27 August 2006

Where'd the Weekend Go?

Ordinarily this week would have been my "off" week. I work a three week rotation that gives me 5 days off every third week. One of those is generally spent catching up on sleep from working the night before, but it's a nice chance to recharge my batteries. This week, as a consequence of working an extra shift, I only had three days, which have gone by very quickly.

They've not been idle days. Some of it has been spent doing some alpaca work for the landladies, which has been fun. I've also been doing a bit of spinning. I got another skein of the Junior plied, and last night I started spinning up some brown merino that I bought over a year ago.

The merino is fun. I can see how it could be confounding to people who are used to doing long draw and working with long staple wools. Drafting certainly takes more attention than the Junior. This particular roving has a fair number of neps in it, which are making it slubbier than most examples of merino I've seen, but I kind of like a tweedy yarn and am not bothered by it. It's also still got quite a lot of lanolin in it, so I'll be interested to see what it's like once it's skeined and washed. I'm spinning it to be about fingering weight once it's plied.

Weighing In

For my Friday weigh-in I was down 6.5 pounds from my starting weight. Only 25 pounds to go (actually 24 - I'm down another pound since then) and things are going well.

22 August 2006

'Pacas at High Noon & a Ghost Story

First, some photos. This was the scene in the sideyard of my house today.


They get lush grass, and I don't have to mow. I call that a win-win situation.

And one of the avocado pits I planted has finally sprouted.


The other appears to have bitten the dust, but that's how these things go and I'm just happy the one decided to spring forth, as I was beginning to have my doubts.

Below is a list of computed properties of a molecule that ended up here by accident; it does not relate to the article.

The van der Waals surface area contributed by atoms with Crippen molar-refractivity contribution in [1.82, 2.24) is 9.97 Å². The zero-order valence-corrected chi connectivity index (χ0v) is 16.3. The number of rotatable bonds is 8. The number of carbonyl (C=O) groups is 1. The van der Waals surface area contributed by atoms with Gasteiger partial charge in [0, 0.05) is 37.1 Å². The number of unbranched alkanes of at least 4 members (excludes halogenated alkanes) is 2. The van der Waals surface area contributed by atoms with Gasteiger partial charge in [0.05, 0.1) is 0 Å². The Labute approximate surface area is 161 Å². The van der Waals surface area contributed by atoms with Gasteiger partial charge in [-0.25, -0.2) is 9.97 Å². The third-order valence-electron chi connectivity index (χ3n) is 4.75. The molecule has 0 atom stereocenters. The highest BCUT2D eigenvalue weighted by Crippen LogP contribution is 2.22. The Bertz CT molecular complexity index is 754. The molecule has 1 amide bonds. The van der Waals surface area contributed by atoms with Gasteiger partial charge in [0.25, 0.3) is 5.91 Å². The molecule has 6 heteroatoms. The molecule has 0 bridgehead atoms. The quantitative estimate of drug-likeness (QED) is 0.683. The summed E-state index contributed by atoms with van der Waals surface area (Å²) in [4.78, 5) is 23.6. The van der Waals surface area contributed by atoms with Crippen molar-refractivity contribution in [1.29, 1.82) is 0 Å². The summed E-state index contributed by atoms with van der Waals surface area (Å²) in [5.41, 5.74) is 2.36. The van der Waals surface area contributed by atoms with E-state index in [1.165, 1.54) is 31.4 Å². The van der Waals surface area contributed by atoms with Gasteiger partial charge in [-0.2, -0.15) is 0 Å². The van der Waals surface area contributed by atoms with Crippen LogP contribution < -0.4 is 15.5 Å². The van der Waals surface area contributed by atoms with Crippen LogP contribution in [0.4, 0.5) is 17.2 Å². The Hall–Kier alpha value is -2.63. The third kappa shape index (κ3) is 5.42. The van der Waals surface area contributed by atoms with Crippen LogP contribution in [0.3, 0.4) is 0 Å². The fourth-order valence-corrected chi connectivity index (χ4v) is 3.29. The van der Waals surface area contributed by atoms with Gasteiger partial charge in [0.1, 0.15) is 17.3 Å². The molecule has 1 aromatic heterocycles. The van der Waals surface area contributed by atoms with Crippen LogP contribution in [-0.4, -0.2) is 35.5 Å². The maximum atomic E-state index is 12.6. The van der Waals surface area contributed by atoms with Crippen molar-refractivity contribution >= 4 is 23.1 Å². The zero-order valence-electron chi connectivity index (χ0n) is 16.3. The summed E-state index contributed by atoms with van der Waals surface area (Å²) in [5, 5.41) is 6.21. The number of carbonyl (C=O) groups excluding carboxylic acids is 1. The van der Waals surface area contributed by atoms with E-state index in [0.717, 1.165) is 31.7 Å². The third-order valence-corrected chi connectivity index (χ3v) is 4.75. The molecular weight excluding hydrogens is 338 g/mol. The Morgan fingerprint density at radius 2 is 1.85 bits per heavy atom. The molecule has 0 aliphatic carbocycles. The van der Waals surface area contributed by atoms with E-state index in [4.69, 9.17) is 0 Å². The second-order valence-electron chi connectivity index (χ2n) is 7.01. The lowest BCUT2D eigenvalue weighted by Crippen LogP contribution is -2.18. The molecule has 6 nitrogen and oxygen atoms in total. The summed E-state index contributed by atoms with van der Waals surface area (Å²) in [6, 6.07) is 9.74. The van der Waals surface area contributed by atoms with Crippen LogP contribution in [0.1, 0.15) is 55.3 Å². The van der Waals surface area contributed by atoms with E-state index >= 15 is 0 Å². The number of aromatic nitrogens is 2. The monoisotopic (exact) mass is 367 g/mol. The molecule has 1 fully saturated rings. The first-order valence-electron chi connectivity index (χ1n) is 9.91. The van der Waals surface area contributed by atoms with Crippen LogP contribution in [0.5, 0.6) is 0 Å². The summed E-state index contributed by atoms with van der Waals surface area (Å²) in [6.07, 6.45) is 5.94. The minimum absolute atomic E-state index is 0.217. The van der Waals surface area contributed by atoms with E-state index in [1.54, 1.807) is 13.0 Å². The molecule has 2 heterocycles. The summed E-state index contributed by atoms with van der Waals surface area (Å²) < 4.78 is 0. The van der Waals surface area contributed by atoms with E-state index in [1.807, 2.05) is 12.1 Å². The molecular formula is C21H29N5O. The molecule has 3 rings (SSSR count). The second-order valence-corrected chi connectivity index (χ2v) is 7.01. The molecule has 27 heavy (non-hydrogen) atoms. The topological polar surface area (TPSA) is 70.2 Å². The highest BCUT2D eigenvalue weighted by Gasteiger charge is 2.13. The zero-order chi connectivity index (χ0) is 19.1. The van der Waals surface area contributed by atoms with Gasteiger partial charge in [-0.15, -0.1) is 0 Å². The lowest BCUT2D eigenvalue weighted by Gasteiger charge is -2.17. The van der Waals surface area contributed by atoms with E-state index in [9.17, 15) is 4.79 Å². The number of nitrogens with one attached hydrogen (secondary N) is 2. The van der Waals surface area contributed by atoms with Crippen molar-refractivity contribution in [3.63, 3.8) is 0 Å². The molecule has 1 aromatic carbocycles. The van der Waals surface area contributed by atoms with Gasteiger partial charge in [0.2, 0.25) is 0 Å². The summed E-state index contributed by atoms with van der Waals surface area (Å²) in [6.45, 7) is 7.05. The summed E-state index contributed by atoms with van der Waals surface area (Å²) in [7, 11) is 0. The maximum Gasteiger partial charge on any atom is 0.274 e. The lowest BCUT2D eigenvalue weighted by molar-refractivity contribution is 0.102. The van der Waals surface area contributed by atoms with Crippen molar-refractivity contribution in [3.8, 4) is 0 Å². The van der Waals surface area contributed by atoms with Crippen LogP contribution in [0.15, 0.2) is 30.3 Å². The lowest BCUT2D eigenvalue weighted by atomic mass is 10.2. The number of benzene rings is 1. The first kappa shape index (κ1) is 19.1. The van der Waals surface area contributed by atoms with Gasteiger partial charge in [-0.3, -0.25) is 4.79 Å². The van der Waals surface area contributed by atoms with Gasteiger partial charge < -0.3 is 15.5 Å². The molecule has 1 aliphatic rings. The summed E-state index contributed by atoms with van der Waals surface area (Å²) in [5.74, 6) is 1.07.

and now....

A Ghost Story

I left a comment on Sean's blog the other day about having had "ghostly guardians" as a child. Naturally, and probably helped by the fact that he's a horror freak, he asked me to elaborate.

It's not a particularly detailed story, but as a small child - probably until the age of 7 or 8 - I used to have ethereal "guardians" at night. I can't give a good description because they were always vague and never really did anything, but at night I could often see two shadowy figures flanking the doorway to the room I was sleeping in.

I've always been fairly certain that this wasn't an illusion or trick of the moonlight, partly because I've had a fairly rational mind from a very early age and partly because they weren't restricted to a particular place. I have very distinct memories of seeing them in multiple rooms and in multiple houses in multiple towns. I even remember one instance of sleeping on a sofa bed in my grandparents' living room in Charleston, SC, which had two arched entries on opposite sides of the room. I woke up needing to pee and could see them by one entryway. When I turned my head to see if the other entryway was clear, they were there also. When I worked up the courage to go to the bathroom, they vanished as I neared the arch.